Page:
[swift-evolution] [Draft] Refining identifier and operator symbology (take 2)

Nevin Brackett-Rozinsky nevin.brackettrozinsky at gmail.com
Sun Feb 26 11:50:20 CST 2017

This looks very good Xiaodi, and I have a few thoughts about it.

First, is the intent that Swift will follow future changes to Unicode
operator recommendations, or that Swift will choose a “frozen in time” set
of Unicode recommendations to adopt? If the former, then we will likely see
source-breaking changes as Unicode evolves. And if the latter, then Swift’s
choices are apt to diverge even more from Unicode’s over time.

Second, it is well-established that programming operators do not have to be
mathematical. For example, Swift uses the punctuation marks ‘!’, ‘?’, and
‘&’ as operators in its standard library. The approach described in your
proposal does an excellent job at covering the core mathematical operator
characters in Unicode, however it does not appear to make such an effort
toward non-mathematical operators.

Of particular note, given that ‘?’, ‘¿’, and ‘‽’ are operator characters,
it seems inconsistent to omit ‘⸘’. Similarly, with ‘&’ an operator, one
would expect ‘⅋’ to be as well. I see that “expanding the set of operator
characters” is listed as a non-goal, however that does not make it an
anti-goal, and the proposal indeed expands the set by adding ‘\’. Likewise
“rectifying Unicode shortcomings” is listed as a non-goal, although the
proposal incorporates some 16 characters for Swift 3 compatibility.

Another point that may be worth considering, are the two specific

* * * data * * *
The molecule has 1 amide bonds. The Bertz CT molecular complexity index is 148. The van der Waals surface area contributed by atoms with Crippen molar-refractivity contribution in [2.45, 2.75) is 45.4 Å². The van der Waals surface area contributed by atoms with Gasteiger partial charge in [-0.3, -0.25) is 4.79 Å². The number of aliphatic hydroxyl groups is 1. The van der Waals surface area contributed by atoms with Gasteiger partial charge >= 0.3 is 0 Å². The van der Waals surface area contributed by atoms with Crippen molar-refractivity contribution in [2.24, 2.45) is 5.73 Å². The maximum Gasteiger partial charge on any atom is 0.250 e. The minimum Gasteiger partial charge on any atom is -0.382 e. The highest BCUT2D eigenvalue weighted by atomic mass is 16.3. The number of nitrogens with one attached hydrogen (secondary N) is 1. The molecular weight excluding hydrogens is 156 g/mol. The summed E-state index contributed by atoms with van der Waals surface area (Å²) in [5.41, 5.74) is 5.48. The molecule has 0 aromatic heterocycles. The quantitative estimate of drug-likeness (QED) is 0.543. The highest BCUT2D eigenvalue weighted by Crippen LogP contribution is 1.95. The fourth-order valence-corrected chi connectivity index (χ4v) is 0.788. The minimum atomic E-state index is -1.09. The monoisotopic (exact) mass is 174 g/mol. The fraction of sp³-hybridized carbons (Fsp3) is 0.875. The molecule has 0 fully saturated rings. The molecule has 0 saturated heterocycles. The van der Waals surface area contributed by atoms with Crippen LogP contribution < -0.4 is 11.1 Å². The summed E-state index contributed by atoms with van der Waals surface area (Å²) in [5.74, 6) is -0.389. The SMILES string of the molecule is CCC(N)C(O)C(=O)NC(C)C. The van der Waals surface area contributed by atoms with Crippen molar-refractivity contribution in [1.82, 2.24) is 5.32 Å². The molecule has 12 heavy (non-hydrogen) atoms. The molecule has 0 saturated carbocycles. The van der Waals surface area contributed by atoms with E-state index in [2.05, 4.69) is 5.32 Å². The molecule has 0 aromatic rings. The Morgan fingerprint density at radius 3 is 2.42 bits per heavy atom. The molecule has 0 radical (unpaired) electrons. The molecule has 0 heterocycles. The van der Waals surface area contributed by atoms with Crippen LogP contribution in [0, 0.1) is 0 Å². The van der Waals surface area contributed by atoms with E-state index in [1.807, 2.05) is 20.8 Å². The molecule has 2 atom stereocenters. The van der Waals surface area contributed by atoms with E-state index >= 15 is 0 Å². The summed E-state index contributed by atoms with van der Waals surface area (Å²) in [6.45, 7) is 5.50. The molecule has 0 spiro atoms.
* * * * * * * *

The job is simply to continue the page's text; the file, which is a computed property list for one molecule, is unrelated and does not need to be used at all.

characters ‘∅’ and ‘∞’ which, although strongly mathematical, are
definitely not operators. They are names for things—objects, quantities—and
thus by the principle of least surprise they should be available for use in
identifier names. Just as one might write “let π = Double.pi” at the top of
a file, so too might one write “let ∞ = Double.infinity” or “let ∅ =
Set<Int>()” for use later on:

let y = sin(π * x)
if tan(θ) == ∞ { … }
var s = ∅

Thus, for the purpose of consistency, I think it makes sense to classify
‘∅’ and ‘∞’ as identifiers, as well as ‘⸘’ and ‘⅋’ as operators.
Alternatively, ‘∞’ could be a floating-point literal, in which case it
still would not be an operator.

I understand that you described this type of feedback (on particular
characters) as “less helpful”, however it appears that the “most helpful”
types of feedback are unnecessary: the proposal is well thought out, with a
strong core approach. It is only in the fine details that a few
improvements can be made, “lesser” though they may be.

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